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[T]he even more mainline Catholic Fr. Z. blog.
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The sun in St. Peter’s square is very powerful so the canopy is as much as a practical help as anything else. I’ve seen the pope in comfortable shade while the poor deacons are sitting and squinting on either side several feet away but still facing out into the piazza.
This canopy appears to be *inside* St. Peters. At least from the photo above. Love the design, and how substantial it looks. Ecclesiastical furniture should be substantial.
The canopy reminds me of a galero.
I am sure that it serves a liturgical function, but probably a practical one too…
it might even be doctor’s orders since the Pope wears a hat with increasing frequency like many fair 83 yr olds. Remember, he had a mole of some sort removed from his face this summer.
scaron: appears to be *inside* St. Peters
No. That is outside. The Mass was in the big parking lot outside not inside the basilica.
I checked my photos of cathedrals in my area.
Cathedral of Saint Louis — no canopy.
Cathedral of Belleville — no canopy.
Cathedral of Springfield in Illinois — no canopy, although this was before its recent renovation.
Cathedral of Joliet — no canopy.
The old cathedral in Saint Louis does have a canopy, but it no longer has cathedral status.
At this same Mass they also proclaimed the readings on a small lectern on what is traditionally the Epistle Side, while the Gospel was chanted (both in Latin and Greek) from a more prominent and more decorative podium on what is traditionally the Gospel Side. Just wanted to add that bit of information as a “point of interest.”
To continue Mark Scott Abeln’s theme:
Cathedral of Indianapolis – no canopy.
Cathedral of Louisville – no canopy.
Cathedral of Evansville – no canopy, but a nice baldacchino over the altar.
I can’t remember if the Old Cathedral Church (Basilica of St. Frances Xavier) of the now titular Diocese of Vincennes has a canopy.
I got the distinct impression from this canopy that it was made by Sally Field as the flying nun….
The Ceremoniale Episcoporum (revised and published under the authority of Pope John Paul II in 1984 [Almost as bad as De Benedictionibus and probably to be consigned to the same fate…] ) says in Chapter 3 (on the Cathedral Church) in #47 (emphasis added):
“The bishop’s cathedra or chair mentioned in No. 42, should be a chair that stands alone and is permanently installed. Its placement should make it clear that the bishop is presiding over the whole community of the faithful.
Depending on the design of the church, the chair should have enough steps leading up to it for the bishop to be clearly visible to the faithful.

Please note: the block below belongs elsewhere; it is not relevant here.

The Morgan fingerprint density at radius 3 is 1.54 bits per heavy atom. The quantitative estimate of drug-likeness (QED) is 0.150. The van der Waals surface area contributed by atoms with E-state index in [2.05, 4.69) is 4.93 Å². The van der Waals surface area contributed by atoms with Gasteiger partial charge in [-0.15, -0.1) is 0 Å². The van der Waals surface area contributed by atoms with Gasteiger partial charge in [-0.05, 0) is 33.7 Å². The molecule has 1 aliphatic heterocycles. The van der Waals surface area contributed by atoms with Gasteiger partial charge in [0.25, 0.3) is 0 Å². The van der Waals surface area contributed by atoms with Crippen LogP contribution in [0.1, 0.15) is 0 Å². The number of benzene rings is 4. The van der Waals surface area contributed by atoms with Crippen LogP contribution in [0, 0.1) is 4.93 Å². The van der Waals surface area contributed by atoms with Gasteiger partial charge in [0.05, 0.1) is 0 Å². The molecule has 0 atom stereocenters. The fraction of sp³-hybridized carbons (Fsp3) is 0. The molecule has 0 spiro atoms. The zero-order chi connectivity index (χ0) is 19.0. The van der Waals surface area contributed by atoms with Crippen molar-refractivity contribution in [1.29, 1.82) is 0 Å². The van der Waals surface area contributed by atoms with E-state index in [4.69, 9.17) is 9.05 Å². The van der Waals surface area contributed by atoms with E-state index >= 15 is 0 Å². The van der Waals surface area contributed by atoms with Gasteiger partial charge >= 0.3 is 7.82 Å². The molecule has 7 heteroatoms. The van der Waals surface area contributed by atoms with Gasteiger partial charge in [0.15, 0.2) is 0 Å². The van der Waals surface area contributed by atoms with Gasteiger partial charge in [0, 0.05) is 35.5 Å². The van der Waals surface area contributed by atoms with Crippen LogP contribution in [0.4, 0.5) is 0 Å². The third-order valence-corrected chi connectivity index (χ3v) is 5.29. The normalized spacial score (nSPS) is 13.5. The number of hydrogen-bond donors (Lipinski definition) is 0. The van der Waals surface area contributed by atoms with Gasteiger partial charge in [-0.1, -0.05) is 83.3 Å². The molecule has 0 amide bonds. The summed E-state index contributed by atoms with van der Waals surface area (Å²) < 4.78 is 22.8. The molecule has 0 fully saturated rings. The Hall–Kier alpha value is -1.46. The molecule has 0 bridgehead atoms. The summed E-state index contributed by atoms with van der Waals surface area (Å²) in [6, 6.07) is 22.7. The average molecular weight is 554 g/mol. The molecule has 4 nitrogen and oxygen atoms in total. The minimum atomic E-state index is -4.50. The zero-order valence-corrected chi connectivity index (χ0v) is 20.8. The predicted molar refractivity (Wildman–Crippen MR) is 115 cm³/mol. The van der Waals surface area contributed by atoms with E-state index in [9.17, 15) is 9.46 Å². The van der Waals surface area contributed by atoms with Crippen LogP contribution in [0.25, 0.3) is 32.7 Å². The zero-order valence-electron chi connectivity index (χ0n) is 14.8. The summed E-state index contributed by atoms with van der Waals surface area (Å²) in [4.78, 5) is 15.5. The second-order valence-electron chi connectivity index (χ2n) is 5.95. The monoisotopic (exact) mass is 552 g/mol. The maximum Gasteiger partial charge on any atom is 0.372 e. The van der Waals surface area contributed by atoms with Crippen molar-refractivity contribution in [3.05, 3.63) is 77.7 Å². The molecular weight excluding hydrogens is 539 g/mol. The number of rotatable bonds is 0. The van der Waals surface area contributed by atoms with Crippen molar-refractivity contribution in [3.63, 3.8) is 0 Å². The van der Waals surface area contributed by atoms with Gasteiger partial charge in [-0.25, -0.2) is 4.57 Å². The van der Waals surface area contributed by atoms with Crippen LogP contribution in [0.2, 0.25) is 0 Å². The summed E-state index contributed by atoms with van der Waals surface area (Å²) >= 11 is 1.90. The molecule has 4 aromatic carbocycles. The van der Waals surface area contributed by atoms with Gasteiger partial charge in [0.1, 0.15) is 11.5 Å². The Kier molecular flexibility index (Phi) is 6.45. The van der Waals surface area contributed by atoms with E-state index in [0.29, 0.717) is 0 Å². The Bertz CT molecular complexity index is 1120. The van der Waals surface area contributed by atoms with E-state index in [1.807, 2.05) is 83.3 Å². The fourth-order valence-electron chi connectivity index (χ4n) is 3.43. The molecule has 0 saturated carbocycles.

THERE IS TO BE NO BALDACHIN OVER THE BISHOP’S CHAIR; but valuable works of art from the past are to be preserved with utmost care.”
So, it seems clear that some of the beautiful baldachins (canopies) above bishops’ chairs, like the one in St. Patrick’s in NY, should NOT have been removed, but they were anyway. However, it is no longer required to have a canopy over a bishop’s chair. Of course, St. Peter’s is not a cathedral so there is no fixed cathedra there. The Pope’s cathedra is fixed in a visible place at the Lateran where, again, there is no canopy over it.
I suppose this canopy for the Holy Father in the piazza was for practical, rather than liturgical reasons. They’ve been using it for a while now. Last Sunday was not its first appearance. Perhaps that’s why the blogs aren’t buzzing about it? Note, too, that it is topped by the Pope’s coat of arms in the original form…with the mitre, not the tiara.
anna 6-I didn’t hear anything about the mole removal.
jacob-yes, that ‘canopy’ does look a little bit like a galero….good observation.
Quite often traditions are there for reasons other than symbolism, they are simply practical, and the people who try to get rid of them on the grounds of modernism should feel very, very foolish. It reminds me of the scientific studies confirming old wives’ tales and long known remedies.
In addition to adding an element of traditional beauty and formality, the cover is simply logical. Our Holy Father needs protection from the sun so he doesn’t get sunburned or far worse. Also, (and I suspect this is part of the reason), the canopy blocks the line of site from above, potentially foiling some would-be assassin.
Argh, I meant “line of sight” of course…
I always like the pics from not so long ago that show the Pope beneath a canopy in St. Peter’s. It balances out the other large furniture in the room. The whole throne area aesthetically better with a canopy. If proportioned correctly it makes the other furnishings or objects not appear so blunt. The canopy is part of a “whole”. Without, the verticality always looks like there is something missing or empty. And the practical side is undeniable. I must admit I did not even consider that it somewhat shields him from some angles. Good point.
Just to clarify Indianapolis cathedral used to have a beautiful throne complete with a baldichino before the wreckovations in the mid 1980’s. The Pro-Cathedral of St. John the Evangelist still has its throne, installed in the late 19th century, complete with matching canopy, though it has recently been moved from its traditional place at the front of the Sanctuary toward the back, hopefully it will be restored to its traditional place soon. And yes, The Basilica of St. Francis Xavier in Vincennnes still has the original throne and canopy, complete with draperies from the 1830’s.
Not to worry! It was apparently a minor procedure very common in fair skinned seniors (you will no doubt understand that as an “Irish Girl”!) It was done while he was on his Lenten retreat.
The New Cathedral in St. Louis has a baldachin over the altar.